|Source:||Pacific Northwest Laboratory|
|Date:||8/1/95 Record No.: 10168|
|Contact:||General Phone, 509-375-2121|
The Richland "Tri-Cities" area is home to a number of reactor and weapons materials production facilities, the first of which was the Hanford Site, established in 1943 as part of the Manhattan project. The Pacific Northwest Laboratory (PNL) is a separate multipurpose Federal laboratory operated for the DOE by the Battelle Memorial Institute (BMI). Battelle, founded in the 1920's as a not-for-profit, also operates its own laboratory at its headquarters in Columbus OH. BMI took over the management of PNL as a "GOCO" (government owned contractor operated) in 1965. PNL has over 4000 people and a budget of $500 million/year, although downsizing and budget cuts are under way.
PNL's GOCO arrangement is unique in having two kinds of contracts with DOE. One, called "1830," is just like other DOE labs, with the usual direct funded work for DOE, work for others, CRADAs, licensing etc. The second type of contract, called "1831," enables PNL to perform strictly commercial proprietary work for private industry, paying a use fee to DOE for the use of the facilities and overhead. 1831 programs comprise less than 10% of the total activity at PNL, and involve slightly higher rates together with the better business terms for outside clients.
Commercialization is strongly encouraged at PNL, as is multi disciplinary harvesting and reapplication of results and technology from across all areas of the lab, including "black" programs.
Several years ago, PNL made a specific long-term commitment to energy, investing its own lab-directed funds (LDRD) and Battelle's IR&D in such areas as EMF mitigation and Real Time Control of Power Systems. The primary focus has moved distinctly away from generation, and toward T&D and end-use, with continuing strong emphasis on environmental impacts and restoration and on planning and analysis.
PNL's core competencies relevant to energy include:
Energy Systems Research: Power Systems, distributed utilities, automated diagnostics
Process Technology: Polymer coatings, reaction engineering, and process design tools
Integrated Environmental Assessment: EMF Effects, Global Modeling, Oil & Gas Cleanup.
PNL's approach to the utility industry, which it has specifically identified as a major program direction, is to support enhanced asset utilization in the near term while preparing a leadership role in the "utility of the future," involving real time control, distributed utility, new products, and risk/strategic environmental management.
PNL's Commercial and Industrial efforts already have a long history with the gas industry (GRI and gas/combination utilities), working on pipelines, appliances, etc. and providing product development and commercialization support, problem solving, life/prediction/failure mode analysis, efficient repair technology, and safety and inspection technology.
PNL has just completed (July 1995) a major reorganization and downsizing (with the help of McKinsey), eliminating nearly 2/3 of the upper management, and going to more of a line organization. (The "Technical Centers," matrixed with "Business Directorates," are no longer.) In the new order of things, "lines of business" are the major focus, drawing on personnel and capabilities across the lab, to address their particular sectors.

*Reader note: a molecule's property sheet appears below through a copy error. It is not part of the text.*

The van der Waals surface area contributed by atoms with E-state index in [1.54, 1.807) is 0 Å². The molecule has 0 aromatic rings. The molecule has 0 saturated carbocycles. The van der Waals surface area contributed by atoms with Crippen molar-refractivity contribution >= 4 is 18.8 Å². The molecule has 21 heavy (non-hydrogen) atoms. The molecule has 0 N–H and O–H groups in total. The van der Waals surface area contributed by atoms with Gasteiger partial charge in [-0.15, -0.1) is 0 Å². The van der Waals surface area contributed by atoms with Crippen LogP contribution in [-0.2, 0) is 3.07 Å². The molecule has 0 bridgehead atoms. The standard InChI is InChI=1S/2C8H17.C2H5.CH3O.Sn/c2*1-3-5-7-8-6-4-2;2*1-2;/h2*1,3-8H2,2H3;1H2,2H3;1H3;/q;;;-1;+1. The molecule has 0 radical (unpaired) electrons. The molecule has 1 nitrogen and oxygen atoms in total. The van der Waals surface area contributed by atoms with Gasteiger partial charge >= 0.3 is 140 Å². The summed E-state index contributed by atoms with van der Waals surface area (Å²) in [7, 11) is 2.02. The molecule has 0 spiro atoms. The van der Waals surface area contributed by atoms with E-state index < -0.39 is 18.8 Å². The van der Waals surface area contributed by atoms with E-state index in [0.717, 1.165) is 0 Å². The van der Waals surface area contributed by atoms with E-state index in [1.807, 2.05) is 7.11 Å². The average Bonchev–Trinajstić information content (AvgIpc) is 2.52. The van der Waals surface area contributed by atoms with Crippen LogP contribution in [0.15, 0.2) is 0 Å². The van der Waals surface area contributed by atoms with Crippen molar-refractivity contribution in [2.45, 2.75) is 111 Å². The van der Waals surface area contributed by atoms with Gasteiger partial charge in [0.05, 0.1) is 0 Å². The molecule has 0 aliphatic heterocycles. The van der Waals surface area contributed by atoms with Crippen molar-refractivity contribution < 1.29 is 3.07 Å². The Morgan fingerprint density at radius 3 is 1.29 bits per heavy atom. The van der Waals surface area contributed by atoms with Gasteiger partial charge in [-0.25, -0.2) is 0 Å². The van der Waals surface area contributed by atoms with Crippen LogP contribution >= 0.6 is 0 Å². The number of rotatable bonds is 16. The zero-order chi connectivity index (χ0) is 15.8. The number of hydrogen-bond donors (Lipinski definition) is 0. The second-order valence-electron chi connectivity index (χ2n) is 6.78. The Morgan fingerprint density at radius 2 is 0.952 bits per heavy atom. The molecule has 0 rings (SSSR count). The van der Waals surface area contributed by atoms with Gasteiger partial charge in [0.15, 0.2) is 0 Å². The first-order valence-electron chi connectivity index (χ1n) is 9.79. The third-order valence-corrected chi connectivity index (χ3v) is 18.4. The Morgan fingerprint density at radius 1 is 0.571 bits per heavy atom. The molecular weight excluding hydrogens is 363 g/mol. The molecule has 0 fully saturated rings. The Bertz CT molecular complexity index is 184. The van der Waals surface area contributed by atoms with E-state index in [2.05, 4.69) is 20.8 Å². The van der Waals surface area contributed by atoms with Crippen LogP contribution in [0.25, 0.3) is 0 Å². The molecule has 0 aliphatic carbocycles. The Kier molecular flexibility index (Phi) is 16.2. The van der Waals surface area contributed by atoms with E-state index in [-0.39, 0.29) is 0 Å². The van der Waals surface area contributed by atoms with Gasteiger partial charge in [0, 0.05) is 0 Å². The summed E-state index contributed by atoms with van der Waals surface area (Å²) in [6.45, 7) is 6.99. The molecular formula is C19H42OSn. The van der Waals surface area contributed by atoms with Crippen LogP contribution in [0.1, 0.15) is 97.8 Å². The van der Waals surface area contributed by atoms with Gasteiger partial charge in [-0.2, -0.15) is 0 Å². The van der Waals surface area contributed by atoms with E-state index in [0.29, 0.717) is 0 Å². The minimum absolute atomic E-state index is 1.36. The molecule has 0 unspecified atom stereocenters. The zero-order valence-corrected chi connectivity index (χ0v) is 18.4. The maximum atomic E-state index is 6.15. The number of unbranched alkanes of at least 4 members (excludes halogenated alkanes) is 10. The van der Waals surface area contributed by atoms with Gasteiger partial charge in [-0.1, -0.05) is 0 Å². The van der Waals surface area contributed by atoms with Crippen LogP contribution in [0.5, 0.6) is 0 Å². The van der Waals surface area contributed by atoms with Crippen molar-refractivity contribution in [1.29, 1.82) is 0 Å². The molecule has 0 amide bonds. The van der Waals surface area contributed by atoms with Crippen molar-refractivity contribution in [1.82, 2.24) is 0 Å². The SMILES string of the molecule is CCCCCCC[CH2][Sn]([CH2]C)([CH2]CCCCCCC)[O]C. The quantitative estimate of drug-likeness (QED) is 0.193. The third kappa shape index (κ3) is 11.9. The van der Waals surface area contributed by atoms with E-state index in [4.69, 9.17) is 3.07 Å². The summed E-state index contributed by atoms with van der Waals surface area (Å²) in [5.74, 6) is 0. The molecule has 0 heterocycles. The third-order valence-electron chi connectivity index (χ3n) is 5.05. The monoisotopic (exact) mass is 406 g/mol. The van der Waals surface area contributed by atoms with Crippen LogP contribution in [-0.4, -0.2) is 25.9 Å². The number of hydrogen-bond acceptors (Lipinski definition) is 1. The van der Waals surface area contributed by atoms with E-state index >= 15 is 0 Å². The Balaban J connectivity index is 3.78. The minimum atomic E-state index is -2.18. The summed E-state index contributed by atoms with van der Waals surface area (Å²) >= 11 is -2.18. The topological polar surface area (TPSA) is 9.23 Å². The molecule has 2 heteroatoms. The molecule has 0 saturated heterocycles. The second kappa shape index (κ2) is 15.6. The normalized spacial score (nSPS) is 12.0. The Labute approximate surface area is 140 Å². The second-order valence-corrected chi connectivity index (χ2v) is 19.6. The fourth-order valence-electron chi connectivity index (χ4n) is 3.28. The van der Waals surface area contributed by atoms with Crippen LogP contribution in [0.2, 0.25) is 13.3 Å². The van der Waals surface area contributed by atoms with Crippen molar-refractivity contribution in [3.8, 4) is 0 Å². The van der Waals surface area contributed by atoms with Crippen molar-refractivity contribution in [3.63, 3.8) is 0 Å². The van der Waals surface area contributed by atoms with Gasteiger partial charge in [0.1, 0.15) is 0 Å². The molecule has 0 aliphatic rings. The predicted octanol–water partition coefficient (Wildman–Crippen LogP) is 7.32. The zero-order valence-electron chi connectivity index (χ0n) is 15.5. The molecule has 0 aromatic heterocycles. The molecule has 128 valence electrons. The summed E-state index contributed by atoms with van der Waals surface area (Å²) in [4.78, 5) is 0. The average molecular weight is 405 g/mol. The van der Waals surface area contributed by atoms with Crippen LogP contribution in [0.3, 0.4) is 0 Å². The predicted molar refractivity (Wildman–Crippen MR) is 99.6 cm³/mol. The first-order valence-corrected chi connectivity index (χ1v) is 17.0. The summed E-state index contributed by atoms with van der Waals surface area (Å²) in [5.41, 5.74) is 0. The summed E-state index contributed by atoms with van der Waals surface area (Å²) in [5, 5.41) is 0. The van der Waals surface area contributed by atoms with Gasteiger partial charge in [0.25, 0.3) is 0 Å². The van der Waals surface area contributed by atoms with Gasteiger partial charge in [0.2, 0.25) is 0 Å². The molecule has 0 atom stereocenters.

The technical Divisions are: Environmental and Energy Sciences, Environmental Technology, Energy, Health, National Security, and Emerging Technologies. These divisions each have a number of departments. The names of both divisions and departments are in many cases not a good indication of what goes on in them, so the best strategy for an outsider is to rely on a personal point of contact to reach the personnel and resources that are appropriate to a given topic.
PNL is strengthening its already substantial commitment (including internally funded development projects) to expanding the commercial side of the business, and seeks increased contact with private industry. The Energy Division might better be called the "Commercial and Industrial Division." Merwin Brown, formerly of PG&E, now heads the Energy Technology Department and Line of Business, which indicates PNL's resolve to serve the utility industry. They of course will draw on people and talents across the entire lab to meet the needs of utility clients.
PNL's Utility Strategy. PNL and its parent, Battelle Memorial Institute, have provided significant R&D contributions to the utility industry over the past several decades. BMI is the largest contractor to GRI, and PNL alone currently serves over 30 utility clients with a range of products and services. In addition to utility support, PNL provides support to DOE's Office of Utility Programs. PNL's energy strategy has identified the deregulation sweeping the utility industry as a key driver for technology needs over the next several decades. In response, PNL has increased its emphasis on the needs of the utility industry. PNL's utility industry has two primary foci:
1. Help increase asset utilization in gas and electric utilities, and
2. Provide technology leadership in distributed energy systems.
PNL's offerings for utilities include:
*Advanced power systems, transmission and distribution technologies and services
* Operations and Maintenance technologies and services
* Technology development and competitive analysis for new energy products and services
* Environmental Management
* Organizational Effectiveness assistance